“Now We’ve Got To Answer For What This Idiot Has Done” | Are Shannon Sharpe, Shaq, And Barkley “Sellouts” For Speaking Out Against Kyrie Irving?

Shannon Sharpe went on the offensive against the polarizing stance of Kyrie Irving when he posted a link to a documentary that reportedly contains anti-Semitic rhetoric. For many viewers, Sharpe’s viewpoint on Irving was a dog whistle for being a “sellout” or going along with the agenda of the network he works for, Fox Sports.

“I think a part of this is, ‘I’m trying to challenge the establishment because they’ve been telling us things that through my studies are not true.’ But you can’t say an entire race or an entire group, say an individual because there are good in every group; there is bad in every group. But you cannot encompass an entire race of people. You can’t say the Holocaust it didn’t happen; if it did it might not be that bad. You can’t start equating tragedy, well 300 million of my people are buried here in slavery; well the Holocaust but what about slavery, what about what Stalin did in the Ukraine — come on bruh!”

To which “Undisputed” co-host Skip Bayless responded, “You can’t go there. You can’t say, my group was more persecuted than your group,” said Bayless. “Don’t even start because you’ll never finish.”

Sharpe co-signed and much more after Irving issued an apology for the post.

“Is it genuine? I don’t know, how do we ever know what’s in someone’s heart, do they really sincerely apologize? I don’t believe Kyrie would have ever apologized if the Brooklyn Nets don’t suspend Kyrie. He never said I’m sorry; he’s like, ‘I take responsibility.’ Taking responsibility is not an apology. Changed behavior is the greatest apology, but it cannot start without saying I’m sorry. No apology can begin without ‘I’m sorry.'”

Shaq and Charles Barkley also had their take on Irving and the NBA’s handling of the situation.

O’Neal and Barkley shared their thoughts on Irving’s situation during Tuesday’s “Inside the NBA” segment.

“You have to be aware of what you’re doing,” O’Neal said of Irving’s sharing on social media with no context. “You must be aware that sometimes when you put stuff out, not everybody will like it. Some people are conscious; some people are not. I can tell he’s not conscious — he doesn’t really care what’s going on.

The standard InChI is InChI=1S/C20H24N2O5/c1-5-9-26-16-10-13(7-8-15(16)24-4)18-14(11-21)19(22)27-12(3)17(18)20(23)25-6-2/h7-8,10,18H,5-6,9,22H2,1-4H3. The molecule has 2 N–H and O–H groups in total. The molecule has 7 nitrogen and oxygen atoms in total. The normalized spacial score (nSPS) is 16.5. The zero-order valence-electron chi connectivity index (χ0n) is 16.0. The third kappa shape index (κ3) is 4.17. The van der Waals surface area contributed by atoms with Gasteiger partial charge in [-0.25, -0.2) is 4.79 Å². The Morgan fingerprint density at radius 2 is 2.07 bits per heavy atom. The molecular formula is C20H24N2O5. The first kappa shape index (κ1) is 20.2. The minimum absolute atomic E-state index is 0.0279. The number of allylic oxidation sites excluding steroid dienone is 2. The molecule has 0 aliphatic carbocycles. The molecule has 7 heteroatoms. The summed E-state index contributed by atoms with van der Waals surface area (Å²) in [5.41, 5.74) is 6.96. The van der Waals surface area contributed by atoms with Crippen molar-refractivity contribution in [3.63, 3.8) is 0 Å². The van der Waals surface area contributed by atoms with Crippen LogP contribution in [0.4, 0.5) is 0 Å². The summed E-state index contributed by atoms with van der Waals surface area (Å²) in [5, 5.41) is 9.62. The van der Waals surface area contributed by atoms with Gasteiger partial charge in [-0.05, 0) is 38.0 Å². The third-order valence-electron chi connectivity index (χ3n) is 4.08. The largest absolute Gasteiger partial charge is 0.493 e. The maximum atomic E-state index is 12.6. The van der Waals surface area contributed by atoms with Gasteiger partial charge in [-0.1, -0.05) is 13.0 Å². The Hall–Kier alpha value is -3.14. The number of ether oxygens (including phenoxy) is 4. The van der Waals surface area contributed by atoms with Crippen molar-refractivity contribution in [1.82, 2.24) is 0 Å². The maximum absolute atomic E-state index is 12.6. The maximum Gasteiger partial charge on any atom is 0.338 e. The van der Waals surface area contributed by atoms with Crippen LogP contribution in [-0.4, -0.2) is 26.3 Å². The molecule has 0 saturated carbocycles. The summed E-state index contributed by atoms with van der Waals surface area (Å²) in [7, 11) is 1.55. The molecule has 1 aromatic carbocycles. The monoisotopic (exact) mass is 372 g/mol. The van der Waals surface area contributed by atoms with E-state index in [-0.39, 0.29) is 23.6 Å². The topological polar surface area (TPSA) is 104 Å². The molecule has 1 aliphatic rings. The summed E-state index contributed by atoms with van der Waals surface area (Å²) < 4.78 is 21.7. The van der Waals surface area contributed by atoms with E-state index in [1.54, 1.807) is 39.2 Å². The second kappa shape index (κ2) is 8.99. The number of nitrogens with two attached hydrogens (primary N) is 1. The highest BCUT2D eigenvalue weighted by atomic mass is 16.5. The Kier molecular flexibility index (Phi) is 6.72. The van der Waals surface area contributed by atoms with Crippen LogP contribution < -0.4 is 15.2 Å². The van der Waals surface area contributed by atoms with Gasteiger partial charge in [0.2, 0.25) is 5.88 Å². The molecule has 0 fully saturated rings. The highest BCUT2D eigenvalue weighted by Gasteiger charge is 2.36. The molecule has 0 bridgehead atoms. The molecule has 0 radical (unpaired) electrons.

“The game that we love, that we promote, it brings people together. It hurts me sometimes when we have to sit up here and talk about stuff that divides the game. Now we’ve got to answer for what this idiot has done.”

The always outspoken Barkley also weighed in on the program.

“I think the NBA dropped the ball. I think he should’ve been suspended,” Barkley said. “They made a mistake. We have suspended people and fined people who have made homophobic slurs, and that was the right thing to do. If you insult the Black community, you should be suspended or fined heavily.”

The Brooklyn Nets suspended Kyrie Irving for at least five games without pay on Thursday after being dismayed by his repeated failure to “unequivocally say he has no anti-Semitic beliefs,” according to a statement from the team. Barkley felt that the move should have happened more immediately.

“It’s too late now,” he said of the discipline Irving didn’t face yet. “The NBA’s giving in to peer pressure. If one of our players does something, the team or the league has to do something immediately. … This should’ve been handled already.”


As former athletes and Black men, should Sharpe, O’Neal, and Barkley side with Irving and be more understanding of his decision to speak his truth amid the scrutiny as a professional athlete? Many believe that even if their beliefs differ from Irving’s, his public excoriation by his former athletic peers and cultural cohorts should be behind closed dorrs and not used for broadcast fodder.

Back to top